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London Fashion Week: How Fur Became Faux pas

Fur clear-out: Actress Anjelica Huston cuts her Lynx fur coat which she donated to Peta (People Against the Ethical Treatment of Animals) in Los Angeles, California on 30 January, 2018

Fur and green issues will once again be hot topics at London Fashion Week’s autumn catwalk shows. Burberry was picketed by anti-fur activists from Peta at its February catwalk show while Canada Goose on Regent Street continues to attract the ire of animal rights activists, but organisers, British Fashion Council (BFC) have declared the spring/summer 2019 shows will be the first fur-free event.

According to a survey it conducted with all designers on the official catwalk and presentation schedule, no animal fur will be used. BFC says it encourages designers “to make ethical choices when it comes to their selection of materials and supply chain”.

SUSTAINABILITY RULES

The BFC survey results reflect a growing cultural shift in attitudes with global fashion houses and independent labels eschewing the use of animal fur and other by-products like leather. Stella McCartney whose HQ is based in west London has led the vanguard of the ethical designer labels and does not use fur or leather in its label’s products.

Eco fashion pioneer: Livia Firth, wife of actor Colin Firth, arrives at the 2013 Elton John AIDS Foundation Oscar Party in West Hollywood, California, 24  February, 2013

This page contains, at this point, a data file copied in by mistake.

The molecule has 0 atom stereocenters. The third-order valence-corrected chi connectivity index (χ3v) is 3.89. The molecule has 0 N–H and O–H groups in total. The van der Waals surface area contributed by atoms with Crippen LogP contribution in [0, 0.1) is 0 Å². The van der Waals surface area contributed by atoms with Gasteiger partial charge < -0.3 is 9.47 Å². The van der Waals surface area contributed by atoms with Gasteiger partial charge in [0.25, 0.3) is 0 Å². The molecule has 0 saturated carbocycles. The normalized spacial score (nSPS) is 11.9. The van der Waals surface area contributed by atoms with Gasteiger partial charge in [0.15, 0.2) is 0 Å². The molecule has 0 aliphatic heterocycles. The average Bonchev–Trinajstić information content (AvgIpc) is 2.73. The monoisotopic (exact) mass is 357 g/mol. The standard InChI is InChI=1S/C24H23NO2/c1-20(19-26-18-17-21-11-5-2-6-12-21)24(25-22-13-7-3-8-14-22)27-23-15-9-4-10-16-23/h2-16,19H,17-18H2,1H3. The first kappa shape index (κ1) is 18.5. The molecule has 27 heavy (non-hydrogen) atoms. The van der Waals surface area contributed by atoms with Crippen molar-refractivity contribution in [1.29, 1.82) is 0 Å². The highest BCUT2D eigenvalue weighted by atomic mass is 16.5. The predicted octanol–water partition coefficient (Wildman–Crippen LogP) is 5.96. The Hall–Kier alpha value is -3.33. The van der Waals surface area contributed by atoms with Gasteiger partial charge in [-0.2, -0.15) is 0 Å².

Livia Firth, actor Colin Firth’s wife, who founded Hammersmith-based Eco-Age, a sustainability consultancy works with major brands like Chopard and champions the use of ethically-sourced materials in the production of diamonds. She also created the Green Carpet challenge, a radical take on the red carpet at the Oscars where film stars wear sustainably manufactured garments.

BONFIRE OF THE BURBERRIES 

Cruelty protest: Miss UK and Peta supporter Brooke Johnston protests nearby to where a London Fashion Week party is being hosted by Wintour at Luciano’s in central London, February 17, 2006

Burberry also recently announced  it will cease destruction of unsaleable goods, proving the brand’s commitment to help tackle the causes of waste as part of its five-year Responsibility Agenda.

In June 2018, the BFC moved to a digital registration system at London Fashion Week Men’s and for future London Fashion Week events by introducing digital passes, reducing paper and plastic waste from all future events.

But will Anna Wintour break the habit of a lifetime?

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